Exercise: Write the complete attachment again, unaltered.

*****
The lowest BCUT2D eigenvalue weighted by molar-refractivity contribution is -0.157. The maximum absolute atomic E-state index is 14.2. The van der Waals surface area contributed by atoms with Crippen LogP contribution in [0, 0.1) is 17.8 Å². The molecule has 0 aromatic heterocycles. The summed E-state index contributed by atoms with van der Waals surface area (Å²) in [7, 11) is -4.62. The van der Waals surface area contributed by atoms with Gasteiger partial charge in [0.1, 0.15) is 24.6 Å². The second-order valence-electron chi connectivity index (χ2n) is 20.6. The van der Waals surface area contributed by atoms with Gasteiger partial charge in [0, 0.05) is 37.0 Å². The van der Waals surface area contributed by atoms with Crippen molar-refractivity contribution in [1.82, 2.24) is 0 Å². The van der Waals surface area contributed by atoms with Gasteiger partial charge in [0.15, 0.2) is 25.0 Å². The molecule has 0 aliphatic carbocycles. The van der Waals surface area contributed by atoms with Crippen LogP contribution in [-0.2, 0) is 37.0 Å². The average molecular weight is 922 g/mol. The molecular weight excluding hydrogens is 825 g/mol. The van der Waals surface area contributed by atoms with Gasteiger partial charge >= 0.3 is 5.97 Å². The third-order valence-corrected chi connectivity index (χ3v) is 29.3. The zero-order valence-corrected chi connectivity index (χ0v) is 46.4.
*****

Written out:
The lowest BCUT2D eigenvalue weighted by molar-refractivity contribution is -0.157. The maximum absolute atomic E-state index is 14.2. The van der Waals surface area contributed by atoms with Crippen LogP contribution in [0, 0.1) is 17.8 Å². The molecule has 0 aromatic heterocycles. The summed E-state index contributed by atoms with van der Waals surface area (Å²) in [7, 11) is -4.62. The van der Waals surface area contributed by atoms with Gasteiger partial charge in [0.1, 0.15) is 24.6 Å². The second-order valence-electron chi connectivity index (χ2n) is 20.6. The van der Waals surface area contributed by atoms with Gasteiger partial charge in [0, 0.05) is 37.0 Å². The van der Waals surface area contributed by atoms with Crippen molar-refractivity contribution in [1.82, 2.24) is 0 Å². The van der Waals surface area contributed by atoms with Gasteiger partial charge in [0.15, 0.2) is 25.0 Å². The molecule has 0 aliphatic carbocycles. The van der Waals surface area contributed by atoms with Crippen LogP contribution in [-0.2, 0) is 37.0 Å². The average molecular weight is 922 g/mol. The molecular weight excluding hydrogens is 825 g/mol. The van der Waals surface area contributed by atoms with Gasteiger partial charge >= 0.3 is 5.97 Å². The third-order valence-corrected chi connectivity index (χ3v) is 29.3. The zero-order valence-corrected chi connectivity index (χ0v) is 46.4.